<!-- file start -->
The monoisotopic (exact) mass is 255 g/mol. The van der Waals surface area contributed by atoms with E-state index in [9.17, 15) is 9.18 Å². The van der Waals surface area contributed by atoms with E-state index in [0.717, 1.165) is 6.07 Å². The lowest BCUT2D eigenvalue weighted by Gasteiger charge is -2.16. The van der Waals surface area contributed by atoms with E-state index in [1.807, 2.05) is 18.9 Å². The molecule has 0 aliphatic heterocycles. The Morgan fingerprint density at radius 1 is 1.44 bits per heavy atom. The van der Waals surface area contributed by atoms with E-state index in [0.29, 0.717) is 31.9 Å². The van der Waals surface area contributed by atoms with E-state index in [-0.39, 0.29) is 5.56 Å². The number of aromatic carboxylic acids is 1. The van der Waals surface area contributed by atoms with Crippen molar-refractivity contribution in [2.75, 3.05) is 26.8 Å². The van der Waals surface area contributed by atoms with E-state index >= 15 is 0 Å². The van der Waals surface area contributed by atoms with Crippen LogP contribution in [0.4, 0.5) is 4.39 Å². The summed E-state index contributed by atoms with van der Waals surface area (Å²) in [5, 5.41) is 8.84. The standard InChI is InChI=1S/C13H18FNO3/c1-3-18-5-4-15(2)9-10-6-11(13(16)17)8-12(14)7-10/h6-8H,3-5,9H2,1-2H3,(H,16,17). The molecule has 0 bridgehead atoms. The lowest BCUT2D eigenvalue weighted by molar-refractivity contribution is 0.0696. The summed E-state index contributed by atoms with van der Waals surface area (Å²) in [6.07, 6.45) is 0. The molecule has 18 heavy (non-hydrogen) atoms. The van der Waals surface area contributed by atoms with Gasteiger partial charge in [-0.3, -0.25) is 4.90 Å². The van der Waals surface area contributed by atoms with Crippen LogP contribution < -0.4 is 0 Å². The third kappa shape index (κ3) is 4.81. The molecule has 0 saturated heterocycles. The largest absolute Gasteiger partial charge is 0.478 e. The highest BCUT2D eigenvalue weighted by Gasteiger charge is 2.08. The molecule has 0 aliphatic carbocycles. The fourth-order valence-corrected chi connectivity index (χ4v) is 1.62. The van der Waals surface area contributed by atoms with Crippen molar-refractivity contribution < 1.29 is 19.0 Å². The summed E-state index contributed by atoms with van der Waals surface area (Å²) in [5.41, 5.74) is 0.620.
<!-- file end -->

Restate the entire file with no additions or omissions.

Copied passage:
The monoisotopic (exact) mass is 255 g/mol. The van der Waals surface area contributed by atoms with E-state index in [9.17, 15) is 9.18 Å². The van der Waals surface area contributed by atoms with E-state index in [0.717, 1.165) is 6.07 Å². The lowest BCUT2D eigenvalue weighted by Gasteiger charge is -2.16. The van der Waals surface area contributed by atoms with E-state index in [1.807, 2.05) is 18.9 Å². The molecule has 0 aliphatic heterocycles. The Morgan fingerprint density at radius 1 is 1.44 bits per heavy atom. The van der Waals surface area contributed by atoms with E-state index in [0.29, 0.717) is 31.9 Å². The van der Waals surface area contributed by atoms with E-state index in [-0.39, 0.29) is 5.56 Å². The number of aromatic carboxylic acids is 1. The van der Waals surface area contributed by atoms with Crippen molar-refractivity contribution in [2.75, 3.05) is 26.8 Å². The van der Waals surface area contributed by atoms with E-state index >= 15 is 0 Å². The van der Waals surface area contributed by atoms with Crippen LogP contribution in [0.4, 0.5) is 4.39 Å². The summed E-state index contributed by atoms with van der Waals surface area (Å²) in [5, 5.41) is 8.84. The standard InChI is InChI=1S/C13H18FNO3/c1-3-18-5-4-15(2)9-10-6-11(13(16)17)8-12(14)7-10/h6-8H,3-5,9H2,1-2H3,(H,16,17). The molecule has 0 bridgehead atoms. The lowest BCUT2D eigenvalue weighted by molar-refractivity contribution is 0.0696. The summed E-state index contributed by atoms with van der Waals surface area (Å²) in [6.07, 6.45) is 0. The molecule has 18 heavy (non-hydrogen) atoms. The van der Waals surface area contributed by atoms with Gasteiger partial charge in [-0.3, -0.25) is 4.90 Å². The van der Waals surface area contributed by atoms with Crippen LogP contribution < -0.4 is 0 Å². The third kappa shape index (κ3) is 4.81. The molecule has 0 saturated heterocycles. The largest absolute Gasteiger partial charge is 0.478 e. The highest BCUT2D eigenvalue weighted by Gasteiger charge is 2.08. The molecule has 0 aliphatic carbocycles. The fourth-order valence-corrected chi connectivity index (χ4v) is 1.62. The van der Waals surface area contributed by atoms with Crippen molar-refractivity contribution < 1.29 is 19.0 Å². The summed E-state index contributed by atoms with van der Waals surface area (Å²) in [5.41, 5.74) is 0.620.